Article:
I feel so lucky to have found something I love, which recharges me and challenges me and separates me from my role of parent.  As my kids have grown, I’m even more grateful that I have creativity in my life to balance my time.  I think seeing me create is inspiring to my kids, who do all kinds of creative things themselves.

So get out there and get creative!  What are you willing to try?

You can find my blog, with lots of posts about quilts at Lit and Laundry.

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Movin' on up!

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This post, my friends, will contain absolutely no advice.  Zero.  Zip.  Zilch.  Instead, I’m asking for your advice.  Can you help?  Please?

Earlier in the week, Rebecca wrote a post about the shrinking of your living space once twins come into the picture.  Two babies at once = lots-o-stuff.  No matter how large your house, it seems to shrink exponentially as the months in which your kids have inhabited the Earth go by.  First, it’s the bouncy seats, swings, play mats, and Bumbo chairs that liter the living room.  Then around the 5th month mark, the aforementioned items are handed down to another expectant MOM (to fill up her living room!), and it’s the Exersaucers, Jumperoos and high chairs that take their place. 

We sold the ol’ Exersaucer and Jumperoo on Craigslist a month or two ago and, damn…that was a happy day!  “More space!!”, B and I said to each-other.  That was, until they started walking.  And climbing.  And being….well, 1-year olds! 

It was at that time that we decided enough-was-enough and started looking around at houses.  Right now, the space in which we live is 1,388 square feet.  That seemed HUGE before we had kids.  We would rarely even use our downstairs, which includes two bedrooms and a bathroom.  We had one entire bedroom (now the boys’ room) that contained nothing more than backpacks and sleeping bags.  We stored them in the abandoned room simply because something had to be in there.  It couldn’t just be….empty!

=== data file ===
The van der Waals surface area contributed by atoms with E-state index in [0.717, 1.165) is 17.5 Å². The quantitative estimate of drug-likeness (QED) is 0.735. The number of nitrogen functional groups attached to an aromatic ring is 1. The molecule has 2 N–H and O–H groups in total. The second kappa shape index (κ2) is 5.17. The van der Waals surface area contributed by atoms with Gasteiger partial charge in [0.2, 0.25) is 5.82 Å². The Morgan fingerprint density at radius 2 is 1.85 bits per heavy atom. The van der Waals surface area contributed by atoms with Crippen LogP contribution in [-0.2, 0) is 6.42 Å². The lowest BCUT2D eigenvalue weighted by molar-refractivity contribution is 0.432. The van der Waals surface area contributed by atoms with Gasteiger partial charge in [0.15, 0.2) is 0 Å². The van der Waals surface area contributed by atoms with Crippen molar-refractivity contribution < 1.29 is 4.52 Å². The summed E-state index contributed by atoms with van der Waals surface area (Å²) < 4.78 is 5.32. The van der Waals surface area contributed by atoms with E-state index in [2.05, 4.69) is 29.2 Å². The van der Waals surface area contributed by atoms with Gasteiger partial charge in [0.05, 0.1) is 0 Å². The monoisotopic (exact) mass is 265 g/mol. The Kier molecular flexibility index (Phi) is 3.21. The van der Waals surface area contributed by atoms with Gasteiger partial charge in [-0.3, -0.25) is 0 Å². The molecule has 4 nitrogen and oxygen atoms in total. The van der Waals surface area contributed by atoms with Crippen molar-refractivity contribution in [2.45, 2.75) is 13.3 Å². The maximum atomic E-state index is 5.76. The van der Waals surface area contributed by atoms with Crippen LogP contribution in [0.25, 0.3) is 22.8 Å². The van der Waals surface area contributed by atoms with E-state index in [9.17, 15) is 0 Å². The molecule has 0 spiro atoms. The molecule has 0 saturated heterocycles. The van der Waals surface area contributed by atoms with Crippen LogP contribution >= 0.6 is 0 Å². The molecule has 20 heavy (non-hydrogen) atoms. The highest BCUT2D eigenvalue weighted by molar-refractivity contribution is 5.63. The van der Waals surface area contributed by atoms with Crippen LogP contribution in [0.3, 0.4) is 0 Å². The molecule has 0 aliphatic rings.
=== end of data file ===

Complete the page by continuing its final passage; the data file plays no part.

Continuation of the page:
Now we seem to be bursting out at the seams of our little home.  The boys enjoy exploring every square inch.  And the primary-colored plastic explosion that is now our living room…well, it needs to be a bit bigger. 

We’ve been looking at houses for a few months now.  While attending open houses, even the 1,600 square foot homes seem SO big.  But we know that, once the boys get older, that amount of space will seem small as well.  So, we decided to stay around the 2,000 square foot mark.  Not to big, but not too small.  I’m all for living in the smallest amount of space that is feasible for a family.  Less to heat, less to clean and less space to search when your kid plays a game of “hide mommy’s car keys”. 

So.  We need to move into a bigger home.  Check.  That would entail us having to sell our current home…and you guessed it!  That’s where you come in! 

Dear readers, how is a family of four supposed to live in their current home, all while giving the “illusion” that it is not lived in?  How do you make your home as uncluttered as possible when you have two one-year olds and all of the paraphernalia that accompanies them, cluttering up your house?  Moreover, how are you supposed to show your house when you and your husband both work full-time and the only time during the week that you have available to show your home is between the hours of 5:30 pm and 6:30 pm, which also happens to coincide with the time in which your two little munchkins start flinging sweet potatoes and black beans all over the dining room (aka, their dinner time)?

If any of our readers have experienced selling their current home and moving into a new house with kids in tow, we want to hear from you!  Give us your tips on staying sane while movin’ on up…